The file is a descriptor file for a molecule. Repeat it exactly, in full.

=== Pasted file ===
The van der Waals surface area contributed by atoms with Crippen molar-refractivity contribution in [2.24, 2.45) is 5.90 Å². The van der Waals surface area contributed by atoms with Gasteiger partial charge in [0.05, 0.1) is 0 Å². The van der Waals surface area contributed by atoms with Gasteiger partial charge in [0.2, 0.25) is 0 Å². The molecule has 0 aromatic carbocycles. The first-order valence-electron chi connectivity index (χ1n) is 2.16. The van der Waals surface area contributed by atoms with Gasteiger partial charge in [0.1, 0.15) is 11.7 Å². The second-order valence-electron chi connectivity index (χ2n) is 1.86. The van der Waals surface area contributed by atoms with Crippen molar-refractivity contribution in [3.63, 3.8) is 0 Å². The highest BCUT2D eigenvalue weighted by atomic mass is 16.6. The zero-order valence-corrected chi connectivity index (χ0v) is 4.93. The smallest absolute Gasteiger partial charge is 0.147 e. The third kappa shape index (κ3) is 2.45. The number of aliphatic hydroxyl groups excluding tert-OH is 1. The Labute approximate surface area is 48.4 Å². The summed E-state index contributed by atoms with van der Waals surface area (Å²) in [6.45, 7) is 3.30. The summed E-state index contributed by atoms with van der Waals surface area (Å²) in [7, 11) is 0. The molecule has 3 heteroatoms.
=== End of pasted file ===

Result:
The van der Waals surface area contributed by atoms with Crippen molar-refractivity contribution in [2.24, 2.45) is 5.90 Å². The van der Waals surface area contributed by atoms with Gasteiger partial charge in [0.05, 0.1) is 0 Å². The van der Waals surface area contributed by atoms with Gasteiger partial charge in [0.2, 0.25) is 0 Å². The molecule has 0 aromatic carbocycles. The first-order valence-electron chi connectivity index (χ1n) is 2.16. The van der Waals surface area contributed by atoms with Gasteiger partial charge in [0.1, 0.15) is 11.7 Å². The second-order valence-electron chi connectivity index (χ2n) is 1.86. The van der Waals surface area contributed by atoms with Crippen molar-refractivity contribution in [3.63, 3.8) is 0 Å². The highest BCUT2D eigenvalue weighted by atomic mass is 16.6. The zero-order valence-corrected chi connectivity index (χ0v) is 4.93. The smallest absolute Gasteiger partial charge is 0.147 e. The third kappa shape index (κ3) is 2.45. The number of aliphatic hydroxyl groups excluding tert-OH is 1. The Labute approximate surface area is 48.4 Å². The summed E-state index contributed by atoms with van der Waals surface area (Å²) in [6.45, 7) is 3.30. The summed E-state index contributed by atoms with van der Waals surface area (Å²) in [7, 11) is 0. The molecule has 3 heteroatoms.